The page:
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This article was published 12/3/2016 (1310 days ago), so information in it may no longer be current.
A rising Manitoba comedian consults with a trio of authors from the Mennonite community in a short film that explodes the humourless image of Mennonites.
Matt Falk’s film, That Mennonite Joke, includes segments with authors including Governor General Award-winning novelist/memoirist Miriam Toews, novelist/playwright Armin Wiebe (The Salvation of Yasch Siemens) and prose poet Nathan Dueck (author of the oddly punctuated king’s(mere) and he’ll).
The film, which premièred in February in Steinbach and at the Winnipeg Reel to Reel Film Festival, also includes segments with Mennonite comedians Corny Rempel and Leland Klassen.
That Mennonite Joke is available to watch on MTS’s video on demand service.
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The author of the bestselling Canadian book since Margaret Atwood’s The Handmaid’s Tale — if not since Anne of Green Gables — will discuss his latest blend of philosophy, fantasy and world travel Monday at 7 p.m. at McNally Robinson Booksellers.
Saskatoon-based novelist Yann Martel, author of the 10-million-plus-selling Life of Pi, is back with The High Mountains of Portugal, a three-part novel described as part quest, part ghost story and part fable.
His visit is presented by the Winnipeg International Writers’ Festival. For more on Martel, see page D3 of this weekend’s 49.8 section.
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Winnipeg writer and IT professional Gerald Brandt dives into cyberpunk waters with his debut novel, The Courier, to be launched Wednesday at 7 p.m. at McNally Robinson.
The novel, published by Penguin science fiction and fantasy imprint DAW Books, is the story of a motorcycle courier in a gritty and highly stratified city that extends from San Francisco to the Mexican border.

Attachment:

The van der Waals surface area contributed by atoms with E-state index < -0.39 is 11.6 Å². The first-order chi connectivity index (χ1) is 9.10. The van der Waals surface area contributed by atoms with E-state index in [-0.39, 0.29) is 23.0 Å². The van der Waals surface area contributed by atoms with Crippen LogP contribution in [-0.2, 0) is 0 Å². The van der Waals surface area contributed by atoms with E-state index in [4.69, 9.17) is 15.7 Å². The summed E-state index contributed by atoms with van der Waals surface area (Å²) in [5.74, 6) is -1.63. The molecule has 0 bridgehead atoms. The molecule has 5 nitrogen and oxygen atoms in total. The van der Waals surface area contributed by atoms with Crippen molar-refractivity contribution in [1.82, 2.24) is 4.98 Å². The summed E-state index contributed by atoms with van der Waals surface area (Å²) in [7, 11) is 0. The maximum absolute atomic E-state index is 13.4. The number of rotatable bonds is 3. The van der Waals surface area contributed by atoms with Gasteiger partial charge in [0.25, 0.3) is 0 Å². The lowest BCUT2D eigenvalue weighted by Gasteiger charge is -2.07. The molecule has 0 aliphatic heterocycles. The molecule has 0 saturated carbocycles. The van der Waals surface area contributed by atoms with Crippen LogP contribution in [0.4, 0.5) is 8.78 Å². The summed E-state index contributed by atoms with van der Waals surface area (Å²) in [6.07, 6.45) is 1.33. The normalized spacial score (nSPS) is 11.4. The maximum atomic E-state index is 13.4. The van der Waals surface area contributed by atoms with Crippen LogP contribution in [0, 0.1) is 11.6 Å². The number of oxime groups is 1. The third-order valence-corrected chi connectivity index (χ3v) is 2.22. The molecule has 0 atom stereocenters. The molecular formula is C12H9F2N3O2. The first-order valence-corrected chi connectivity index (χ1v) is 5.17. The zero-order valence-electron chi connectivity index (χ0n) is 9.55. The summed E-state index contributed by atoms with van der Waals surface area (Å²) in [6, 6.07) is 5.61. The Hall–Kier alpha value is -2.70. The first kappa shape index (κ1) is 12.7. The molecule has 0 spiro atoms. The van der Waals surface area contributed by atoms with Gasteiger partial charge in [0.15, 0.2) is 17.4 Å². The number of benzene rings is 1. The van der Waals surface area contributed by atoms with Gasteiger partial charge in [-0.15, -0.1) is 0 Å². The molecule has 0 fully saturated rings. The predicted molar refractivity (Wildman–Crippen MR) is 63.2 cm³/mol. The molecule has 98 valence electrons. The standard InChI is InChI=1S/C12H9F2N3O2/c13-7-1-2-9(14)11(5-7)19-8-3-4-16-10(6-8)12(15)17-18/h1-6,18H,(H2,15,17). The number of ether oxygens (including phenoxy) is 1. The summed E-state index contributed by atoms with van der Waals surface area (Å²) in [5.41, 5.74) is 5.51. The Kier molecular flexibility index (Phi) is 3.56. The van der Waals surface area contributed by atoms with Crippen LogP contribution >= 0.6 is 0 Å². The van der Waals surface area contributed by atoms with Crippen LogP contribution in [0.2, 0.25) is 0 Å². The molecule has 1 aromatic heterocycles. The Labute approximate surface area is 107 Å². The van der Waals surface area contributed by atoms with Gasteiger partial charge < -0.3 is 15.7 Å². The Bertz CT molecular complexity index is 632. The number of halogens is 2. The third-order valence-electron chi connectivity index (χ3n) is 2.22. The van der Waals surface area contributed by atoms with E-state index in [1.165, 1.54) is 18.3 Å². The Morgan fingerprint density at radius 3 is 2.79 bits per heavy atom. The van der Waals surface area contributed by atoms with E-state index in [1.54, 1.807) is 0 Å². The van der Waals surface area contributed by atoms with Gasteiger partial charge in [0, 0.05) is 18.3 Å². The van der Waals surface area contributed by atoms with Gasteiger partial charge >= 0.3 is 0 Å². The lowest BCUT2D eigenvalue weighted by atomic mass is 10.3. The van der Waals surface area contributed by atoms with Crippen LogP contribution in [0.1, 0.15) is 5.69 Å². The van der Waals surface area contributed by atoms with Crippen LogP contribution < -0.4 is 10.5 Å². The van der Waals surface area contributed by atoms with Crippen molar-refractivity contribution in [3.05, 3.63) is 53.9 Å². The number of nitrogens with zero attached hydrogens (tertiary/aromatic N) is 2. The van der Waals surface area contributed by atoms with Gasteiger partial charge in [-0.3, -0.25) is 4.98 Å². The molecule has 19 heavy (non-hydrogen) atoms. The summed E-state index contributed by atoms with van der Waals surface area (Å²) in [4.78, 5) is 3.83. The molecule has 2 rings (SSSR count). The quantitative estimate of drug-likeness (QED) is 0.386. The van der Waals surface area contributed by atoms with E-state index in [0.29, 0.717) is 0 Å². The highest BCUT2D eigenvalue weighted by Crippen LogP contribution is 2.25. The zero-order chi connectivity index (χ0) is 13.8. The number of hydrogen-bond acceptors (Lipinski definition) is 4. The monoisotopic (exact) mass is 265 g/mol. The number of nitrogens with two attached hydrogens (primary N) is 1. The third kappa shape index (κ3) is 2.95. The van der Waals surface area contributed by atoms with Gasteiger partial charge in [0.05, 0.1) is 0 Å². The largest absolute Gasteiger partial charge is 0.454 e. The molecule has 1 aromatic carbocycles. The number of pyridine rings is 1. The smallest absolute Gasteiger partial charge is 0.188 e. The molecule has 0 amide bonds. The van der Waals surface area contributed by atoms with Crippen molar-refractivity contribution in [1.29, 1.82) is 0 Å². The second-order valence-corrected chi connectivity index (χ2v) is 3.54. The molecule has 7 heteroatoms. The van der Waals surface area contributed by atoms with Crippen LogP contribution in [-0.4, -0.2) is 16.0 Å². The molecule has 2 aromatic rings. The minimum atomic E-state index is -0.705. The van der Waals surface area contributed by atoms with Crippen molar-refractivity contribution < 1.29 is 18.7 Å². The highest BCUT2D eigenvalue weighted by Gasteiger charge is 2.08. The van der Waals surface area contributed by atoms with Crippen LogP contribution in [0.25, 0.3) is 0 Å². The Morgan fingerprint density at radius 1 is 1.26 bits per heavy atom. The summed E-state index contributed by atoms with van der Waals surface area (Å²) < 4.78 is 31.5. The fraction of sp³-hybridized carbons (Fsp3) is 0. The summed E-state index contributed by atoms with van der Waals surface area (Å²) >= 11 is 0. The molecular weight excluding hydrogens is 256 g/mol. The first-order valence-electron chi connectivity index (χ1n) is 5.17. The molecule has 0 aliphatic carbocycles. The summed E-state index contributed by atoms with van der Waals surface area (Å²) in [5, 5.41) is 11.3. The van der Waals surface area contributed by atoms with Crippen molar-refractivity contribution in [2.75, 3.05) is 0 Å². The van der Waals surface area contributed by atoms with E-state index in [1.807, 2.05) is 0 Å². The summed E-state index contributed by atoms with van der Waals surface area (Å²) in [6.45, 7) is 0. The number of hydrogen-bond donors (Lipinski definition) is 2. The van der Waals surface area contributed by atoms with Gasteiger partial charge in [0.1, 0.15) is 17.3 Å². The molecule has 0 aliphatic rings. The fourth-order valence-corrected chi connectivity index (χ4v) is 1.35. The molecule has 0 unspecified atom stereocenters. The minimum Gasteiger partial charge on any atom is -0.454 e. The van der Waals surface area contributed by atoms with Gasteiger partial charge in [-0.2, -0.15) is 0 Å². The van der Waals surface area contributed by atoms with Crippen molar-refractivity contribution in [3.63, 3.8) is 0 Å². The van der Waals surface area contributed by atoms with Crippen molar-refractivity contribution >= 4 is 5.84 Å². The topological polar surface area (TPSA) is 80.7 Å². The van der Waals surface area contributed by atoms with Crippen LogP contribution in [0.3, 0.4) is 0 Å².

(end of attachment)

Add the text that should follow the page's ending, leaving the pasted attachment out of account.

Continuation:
American book chain Barnes and Noble has placed Brandt’s book on its "booksellers’ pick" list of sci-fi and fantasy books to watch for.
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A recent ruling by the Copyright Board of Canada appears to redefine the three Rs in Canadian schools: Reading, ’Riting and Robbery.
That’s the gist of the complaint by Access Copyright and the Writers’ Union of Canada, which say the recent ruling on the rate education systems must pay for copying copyrighted works allows schools to get out of paying for nearly 90 per cent of the intellectual property they copy.
The board recently set a rate of $2.41 per student per year (just over half of the rate a decade ago) for copying of material used by schools. In setting that rate, the board estimated Canada’s schools copy about 195 million pages per year, but also estimated 179 million of those pages constitute "fair use" for which compensation is not required.
Not only does the decision harm writers and publishers, Writers’ Union chair Heather Menzies says, "the students of this country will also pay a heavy price as the source of this cultural work dries up. Authors cannot afford to work for free."
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An award-winning poetry collection from 1987 by Manitoba’s Di Brandt is being re-released and will be the focus of a panel discussion at the University of Winnipeg Friday at 2:30 p.m. (Room 1L04).
Brandt’s questions i asked my mother is described as a "bold vision of the feminine that confronts centuries of patriarchal culture" and won the Gerald Lampert Award of the League of Canadian Poets, as well as being shortlisted for national and international honours.